The controversial amendments to the Unlawful Activities (Prevention) Act (UAPA) was passed in the upper house of Parliament through a division of votes on Friday (August 2). While 147 voted in favour of the bill, 42 voted against it. The Bill to become a law will now require the approval of the President.
This is the third controversial bill to be passed in Parliament this year after The Muslim Women (Protection of Rights on Marriage) Bill, 2017 and the RTI (Amendment) Bill.
Earlier, after Union Home Minister Amit Shah tabled the bill, opposition parties slammed the bill as it would empower the central government to declare individuals as terrorists. They said the new law was “draconian” and could be misused against anyone opposed to the ruling establishment.
Resuming the discussion in Rajya Sabha on the amendment, Elamaram Kareem (CPM) said the government was imposing “state terrorism” and dissenting individuals can be declared
“This will lead to large-scale harassment and injustice,” he said.
The amendment would give NIA “open license to go to any state and do anything at their will and pleasure” without informing the state government, he said, accusing the BJP-run
government of taking a “soft approach” towards certain extremist organisations such as Sanathan Sansthan.
“Why are you not listing it as a terrorist organisation,” he said, adding that a BJP minister had escorted Masood Azhar out of the country some years back.
Citing the previous POTA and TADA laws, he said thousands of Muslims were arrested. “We are not afraid of your majority. We are not afraid of your money power and muscle power,” he said, adding that he would continue to oppose the law even if he was the lone member of Left parties.
Manoj Kumar Jha (RJD) said, to frame someone as a terrorist is very easy. Calling provisions of the Bill as draconian, he says the Bill essentially panders to an ideology that conflates nation with the government. “If I criticise the government I am called anti-national,” he said.
He cited jailing of Ram Manohar Lohia in 1947 by then Home Minister Sardar Vallabhai Patel and said he was not released despite Jawaharlal Nehru pleading for his release. Jha said persons arrested as terrorists are being acquitted after 15-16 years. “With folded hands I plead with you… you have most powers, the state is all over. Why do you need additional powers,” he said.
DMK’s P Wilson demanded that the bill be referred to a select committee of the Rajya Sabha or the standing committee for greater scrutiny.
He said the intention to curb terrorism is welcome and terrorism should be curbed with an iron hand but the amendment will be subject to abuse and misuse.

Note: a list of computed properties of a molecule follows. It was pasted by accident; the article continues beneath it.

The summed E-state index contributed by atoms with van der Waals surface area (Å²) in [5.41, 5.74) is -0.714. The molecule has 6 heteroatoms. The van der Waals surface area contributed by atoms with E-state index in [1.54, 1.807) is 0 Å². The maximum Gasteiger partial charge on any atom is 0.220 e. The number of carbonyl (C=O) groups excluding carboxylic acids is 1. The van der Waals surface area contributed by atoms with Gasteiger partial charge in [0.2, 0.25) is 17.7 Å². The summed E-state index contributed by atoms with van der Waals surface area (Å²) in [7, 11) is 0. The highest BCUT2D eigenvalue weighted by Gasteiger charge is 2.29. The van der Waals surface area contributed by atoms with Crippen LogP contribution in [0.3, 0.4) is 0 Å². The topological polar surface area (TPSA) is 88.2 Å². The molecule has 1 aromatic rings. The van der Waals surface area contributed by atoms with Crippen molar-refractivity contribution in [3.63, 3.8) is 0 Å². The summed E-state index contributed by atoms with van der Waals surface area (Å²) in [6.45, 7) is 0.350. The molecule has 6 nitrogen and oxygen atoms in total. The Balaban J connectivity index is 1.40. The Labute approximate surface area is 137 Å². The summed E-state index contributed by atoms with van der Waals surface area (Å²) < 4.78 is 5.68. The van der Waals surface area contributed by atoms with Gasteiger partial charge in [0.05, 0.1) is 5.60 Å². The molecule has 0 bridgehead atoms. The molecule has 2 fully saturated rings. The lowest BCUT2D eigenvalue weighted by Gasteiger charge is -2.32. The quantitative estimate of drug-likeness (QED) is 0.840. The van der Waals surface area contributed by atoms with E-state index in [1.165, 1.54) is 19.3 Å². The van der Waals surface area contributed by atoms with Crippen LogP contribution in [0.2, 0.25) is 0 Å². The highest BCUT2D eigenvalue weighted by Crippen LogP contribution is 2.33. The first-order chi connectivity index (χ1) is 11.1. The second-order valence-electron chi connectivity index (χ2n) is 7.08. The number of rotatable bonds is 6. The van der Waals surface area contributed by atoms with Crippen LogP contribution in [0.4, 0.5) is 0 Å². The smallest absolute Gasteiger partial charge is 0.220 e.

When an organisation is declared a terrorist organisation, it is adjudicated by a tribunal headed by a retired high court judge after inquiry. “For persons who are branded terrorist, there is no such safeguard,” he said.
“Simple belief of a central official is enough to declare an individual as terrorist,” he said. “The act doesn’t state who is the officer in the Central government, who will brand the person as a terrorist. The officer is not a judicial authority. The designation can happen arbitrarily,” he added.
Nominated member Swapan Dasgupta said reforms should be made so that security forces are “one step ahead of terrorists” but the trust placed in the legislation is not misused.
People Democratic Party MP Mohammad Fayaz said such laws are most misused in Jammu and Kashmir and cited acquittal of five youth after 24 years. He narrated the ordeal their families went through and demanded that the bill be referred to a standing committee.
In Kashmir, if a militant at gun point seeks shelter in a house and demands food, this bill will enable branding of even those innocent people as terrorists, he said. Fayaz also asked Home Minister Amit Shah why 25,000 troops were being sent to the Valley. While extending support of YSRCP, V Vijayasai Reddy said his party will support every move to strengthen hands of the government to fight terrorism.
On criticism that the law would be misused by the government, he said it is the principal opposition party which brought laws like MISA and TADA and “grossly misused” them. He alleged the principal opposition party had developed expertise in managing investigative agencies and put rivals in jail.
K Ravindra Kumar (TDP) said the amended law should not be misused, while Narendra Jadhav (nominated) opined that stricter laws are required to fight terrorism to protect citizens.
Another nominated member and noted lawyer KTS Tulsi, while opposing amendments, opined it may be struck down by courts and declared unconstitutional. Senior BSP leader Satish Chandra Misra said his party would strengthen hands of government to deal with terrorism. He also asked the government to ensure the law is not misused. “We don’t find anything faulty,” in the amendments, he said.
Binoy Viswam (CPI) opposed the amendments, saying the NIA has been made almighty.
(With inputs from agencies)